Ghazal 111, Verse 5

{111,5}

sab raqiibo;N se ho;N naa-;xvush par zanaan-e mi.sr se
hai zulai;xaa ;xvush kih ma;hv-e maah-e kan((aa;N ho ga))ii;N

1) all [lovers] may be unhappy with Rivals, but with the women of Egypt
2) Zulaikha is happy, in that they became absorbed in the Moon of Canaan [Joseph]

Notes:

Nazm:

sab doesn't mean all the Rivals, but rather, all lovers. That is, all lovers may be unhappy with Rivals, but Zulakiha is happy with the love of the women of Egypt: 'They used to taunt me-- they themselves, absorbed in the Moon of Canaan, have ended up cutting their hands'. (117)

== Nazm page 117

Bekhud Dihlavi:

This is a reference to the story that when Zulaikha's love for Hazrat Joseph became known, then the women of Egypt used to taunt Zulaikha for becoming a lover. Zulaikha selected a hundred from among those women, and gave each one a lemon [leman] and a knife, and said, 'When you see Hazrat Joseph, then peel the lemon with the knife'. When Hazrat Joseph was sent for and appeared, then those women, instead of peeling the lemons, cut their own fingers. Zulaikha was happy, and said to those women, 'You see? And you were taunting me!'. (167)

Bekhud Mohani:

The reason for Zulaikha's happiness was not only that now those women, since they were madly in love with Joseph, would not taunt her. Rather, the greatest reason for her happiness was the pleasure of seeing the uniqueness of her beloved accepted. (220)

FWP:

SETS

The verse presents us with a contrast: all (other?) lovers may be unhappy with their Rivals, but Zulaikha is pleased with hers. Her unusual attitude is not explained in any detail-- but of course, we're expected to recognize it as based on the finger-cutting incident from Qur'an 12:23-32, which is narrated by Bekhud Dihlavi. For a more detailed account of the situation, see Yusuf Ali's translation and discussion in {194,5}, and/or the Alexander Rogers translation (1910) of the famous poem by Jami.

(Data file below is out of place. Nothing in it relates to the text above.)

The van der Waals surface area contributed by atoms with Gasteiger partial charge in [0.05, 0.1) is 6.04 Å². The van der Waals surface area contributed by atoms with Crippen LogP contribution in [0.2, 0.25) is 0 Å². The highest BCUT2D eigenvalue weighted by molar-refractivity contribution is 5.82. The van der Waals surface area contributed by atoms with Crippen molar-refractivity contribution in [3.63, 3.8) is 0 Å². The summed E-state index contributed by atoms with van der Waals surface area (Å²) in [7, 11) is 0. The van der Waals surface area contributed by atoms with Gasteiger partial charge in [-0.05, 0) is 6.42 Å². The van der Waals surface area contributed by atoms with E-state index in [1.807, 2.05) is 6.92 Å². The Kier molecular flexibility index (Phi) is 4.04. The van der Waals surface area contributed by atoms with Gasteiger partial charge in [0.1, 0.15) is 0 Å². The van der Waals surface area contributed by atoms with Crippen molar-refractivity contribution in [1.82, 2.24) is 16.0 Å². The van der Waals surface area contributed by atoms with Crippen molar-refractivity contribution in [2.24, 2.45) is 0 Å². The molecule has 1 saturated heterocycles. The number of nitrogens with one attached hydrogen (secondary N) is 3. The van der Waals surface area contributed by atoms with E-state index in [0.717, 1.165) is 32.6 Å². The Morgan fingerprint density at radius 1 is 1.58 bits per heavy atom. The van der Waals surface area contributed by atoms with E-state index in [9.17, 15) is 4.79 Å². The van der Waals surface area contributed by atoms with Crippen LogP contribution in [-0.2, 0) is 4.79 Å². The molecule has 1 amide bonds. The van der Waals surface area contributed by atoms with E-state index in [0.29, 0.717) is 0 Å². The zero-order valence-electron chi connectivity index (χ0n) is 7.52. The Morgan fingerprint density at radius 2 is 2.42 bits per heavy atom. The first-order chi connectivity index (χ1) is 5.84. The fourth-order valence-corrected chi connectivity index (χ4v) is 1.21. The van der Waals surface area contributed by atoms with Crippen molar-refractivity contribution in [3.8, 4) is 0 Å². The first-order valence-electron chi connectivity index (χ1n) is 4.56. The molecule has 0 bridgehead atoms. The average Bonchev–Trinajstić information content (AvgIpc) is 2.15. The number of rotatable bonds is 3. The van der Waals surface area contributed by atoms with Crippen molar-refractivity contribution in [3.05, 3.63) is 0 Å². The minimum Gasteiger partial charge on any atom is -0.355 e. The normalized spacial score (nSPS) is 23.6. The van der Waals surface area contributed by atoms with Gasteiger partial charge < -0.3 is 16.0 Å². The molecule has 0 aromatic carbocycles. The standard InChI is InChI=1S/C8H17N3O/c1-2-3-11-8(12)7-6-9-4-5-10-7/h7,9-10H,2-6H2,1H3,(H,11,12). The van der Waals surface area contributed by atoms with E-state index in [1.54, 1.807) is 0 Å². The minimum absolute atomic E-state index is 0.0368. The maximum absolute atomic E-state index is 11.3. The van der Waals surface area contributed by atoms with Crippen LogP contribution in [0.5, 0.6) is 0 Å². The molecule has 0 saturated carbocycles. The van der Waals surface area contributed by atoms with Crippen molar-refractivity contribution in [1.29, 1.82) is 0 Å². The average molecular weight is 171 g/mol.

That's in fact where the verse gets its punch: while seeming to express wonder or even admiration at the mellow goodwell of Zulaikha toward her rivals, what the verse is really doing is reminding us of her bloody-mindedness. The reason she's happy with the women of Egypt is that they're in the act of cutting into their own fingers with sharp knives, and inflicting on themselves the further wounds of social embarrassment and humiliation as well. Zulaikha is now a winner, and a vengeful one at that.

So the verse turns right around, and we realize that she was, after all, no exception to the rule. She too was quite unhappy with her gossippy, sneering (potential, yet predestined) Rivals, so that she now takes a real (and perhaps sadistic?) delight in ensnaring and punishing them.

Note for grammar fans: Some people want to read ho;N as huu;N , making the first phrase mean 'I am unhappy with all the Rivals'. There's nothing to forbid this. But this unmotivatedly particular contrast (I am unhappy, but Zulaikha is happy) is much less natural and piquant than the more generalized one (everybody is unhappy, but Zulaikha alone is happy).

Just for pleasure, here's a depiction of the scene by Albert Racinet (Firmin Didot, Paris, 1888); it's based on a miniature painting, and is a masterpiece of lithography: